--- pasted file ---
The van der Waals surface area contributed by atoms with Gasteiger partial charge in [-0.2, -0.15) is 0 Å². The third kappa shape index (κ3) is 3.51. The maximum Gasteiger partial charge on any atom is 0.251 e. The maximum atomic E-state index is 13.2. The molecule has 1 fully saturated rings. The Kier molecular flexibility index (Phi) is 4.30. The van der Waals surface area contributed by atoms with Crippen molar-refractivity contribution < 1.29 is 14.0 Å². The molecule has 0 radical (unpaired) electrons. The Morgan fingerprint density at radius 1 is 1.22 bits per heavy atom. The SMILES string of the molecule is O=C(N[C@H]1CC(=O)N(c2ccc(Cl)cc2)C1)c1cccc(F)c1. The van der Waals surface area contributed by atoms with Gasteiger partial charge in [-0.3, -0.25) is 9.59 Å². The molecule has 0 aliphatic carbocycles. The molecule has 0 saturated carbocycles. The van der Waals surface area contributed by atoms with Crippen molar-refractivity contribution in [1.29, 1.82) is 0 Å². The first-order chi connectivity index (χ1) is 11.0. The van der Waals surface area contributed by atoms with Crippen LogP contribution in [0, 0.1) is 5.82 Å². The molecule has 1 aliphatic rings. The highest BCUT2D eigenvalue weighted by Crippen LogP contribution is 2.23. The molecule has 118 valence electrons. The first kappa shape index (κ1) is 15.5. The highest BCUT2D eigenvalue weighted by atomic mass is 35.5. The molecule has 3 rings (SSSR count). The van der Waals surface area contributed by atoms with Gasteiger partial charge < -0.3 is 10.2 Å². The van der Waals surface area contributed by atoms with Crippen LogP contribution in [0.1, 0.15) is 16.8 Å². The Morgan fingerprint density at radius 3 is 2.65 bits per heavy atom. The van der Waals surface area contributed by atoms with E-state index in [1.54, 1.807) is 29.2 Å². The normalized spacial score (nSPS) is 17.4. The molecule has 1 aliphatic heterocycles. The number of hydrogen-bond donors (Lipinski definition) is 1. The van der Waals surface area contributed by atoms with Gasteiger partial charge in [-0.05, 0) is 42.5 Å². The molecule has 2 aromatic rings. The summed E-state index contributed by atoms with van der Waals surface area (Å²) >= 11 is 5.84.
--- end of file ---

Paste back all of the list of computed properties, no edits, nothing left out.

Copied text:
The van der Waals surface area contributed by atoms with Gasteiger partial charge in [-0.2, -0.15) is 0 Å². The third kappa shape index (κ3) is 3.51. The maximum Gasteiger partial charge on any atom is 0.251 e. The maximum atomic E-state index is 13.2. The molecule has 1 fully saturated rings. The Kier molecular flexibility index (Phi) is 4.30. The van der Waals surface area contributed by atoms with Crippen molar-refractivity contribution < 1.29 is 14.0 Å². The molecule has 0 radical (unpaired) electrons. The Morgan fingerprint density at radius 1 is 1.22 bits per heavy atom. The SMILES string of the molecule is O=C(N[C@H]1CC(=O)N(c2ccc(Cl)cc2)C1)c1cccc(F)c1. The van der Waals surface area contributed by atoms with Gasteiger partial charge in [-0.3, -0.25) is 9.59 Å². The molecule has 0 aliphatic carbocycles. The molecule has 0 saturated carbocycles. The van der Waals surface area contributed by atoms with Crippen molar-refractivity contribution in [1.29, 1.82) is 0 Å². The first-order chi connectivity index (χ1) is 11.0. The van der Waals surface area contributed by atoms with Crippen LogP contribution in [0, 0.1) is 5.82 Å². The molecule has 1 aliphatic rings. The highest BCUT2D eigenvalue weighted by Crippen LogP contribution is 2.23. The molecule has 118 valence electrons. The first kappa shape index (κ1) is 15.5. The highest BCUT2D eigenvalue weighted by atomic mass is 35.5. The molecule has 3 rings (SSSR count). The van der Waals surface area contributed by atoms with Gasteiger partial charge < -0.3 is 10.2 Å². The van der Waals surface area contributed by atoms with Crippen LogP contribution in [0.1, 0.15) is 16.8 Å². The Morgan fingerprint density at radius 3 is 2.65 bits per heavy atom. The van der Waals surface area contributed by atoms with E-state index in [1.54, 1.807) is 29.2 Å². The normalized spacial score (nSPS) is 17.4. The molecule has 1 aliphatic heterocycles. The number of hydrogen-bond donors (Lipinski definition) is 1. The van der Waals surface area contributed by atoms with Gasteiger partial charge in [-0.05, 0) is 42.5 Å². The molecule has 2 aromatic rings. The summed E-state index contributed by atoms with van der Waals surface area (Å²) >= 11 is 5.84.